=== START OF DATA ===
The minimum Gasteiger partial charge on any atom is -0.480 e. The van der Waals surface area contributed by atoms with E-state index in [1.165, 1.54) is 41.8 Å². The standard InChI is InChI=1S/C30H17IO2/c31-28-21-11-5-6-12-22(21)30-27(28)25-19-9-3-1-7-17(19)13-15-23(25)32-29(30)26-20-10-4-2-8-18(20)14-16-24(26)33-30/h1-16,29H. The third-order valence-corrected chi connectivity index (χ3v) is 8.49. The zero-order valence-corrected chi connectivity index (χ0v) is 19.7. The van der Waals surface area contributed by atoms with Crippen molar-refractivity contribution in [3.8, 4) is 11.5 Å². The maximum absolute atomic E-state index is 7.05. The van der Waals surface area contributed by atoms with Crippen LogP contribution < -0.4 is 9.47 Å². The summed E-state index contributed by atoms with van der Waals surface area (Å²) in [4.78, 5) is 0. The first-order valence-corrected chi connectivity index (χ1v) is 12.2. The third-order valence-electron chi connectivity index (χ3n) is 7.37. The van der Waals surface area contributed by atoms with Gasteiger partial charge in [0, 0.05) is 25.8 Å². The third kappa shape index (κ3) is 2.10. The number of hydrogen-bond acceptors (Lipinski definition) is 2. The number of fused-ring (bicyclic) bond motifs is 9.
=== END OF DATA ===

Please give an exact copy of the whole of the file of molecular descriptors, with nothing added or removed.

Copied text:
The minimum Gasteiger partial charge on any atom is -0.480 e. The van der Waals surface area contributed by atoms with E-state index in [1.165, 1.54) is 41.8 Å². The standard InChI is InChI=1S/C30H17IO2/c31-28-21-11-5-6-12-22(21)30-27(28)25-19-9-3-1-7-17(19)13-15-23(25)32-29(30)26-20-10-4-2-8-18(20)14-16-24(26)33-30/h1-16,29H. The third-order valence-corrected chi connectivity index (χ3v) is 8.49. The zero-order valence-corrected chi connectivity index (χ0v) is 19.7. The van der Waals surface area contributed by atoms with Crippen molar-refractivity contribution in [3.8, 4) is 11.5 Å². The maximum absolute atomic E-state index is 7.05. The van der Waals surface area contributed by atoms with Crippen LogP contribution < -0.4 is 9.47 Å². The summed E-state index contributed by atoms with van der Waals surface area (Å²) in [4.78, 5) is 0. The first-order valence-corrected chi connectivity index (χ1v) is 12.2. The third-order valence-electron chi connectivity index (χ3n) is 7.37. The van der Waals surface area contributed by atoms with Gasteiger partial charge in [0, 0.05) is 25.8 Å². The third kappa shape index (κ3) is 2.10. The number of hydrogen-bond acceptors (Lipinski definition) is 2. The number of fused-ring (bicyclic) bond motifs is 9.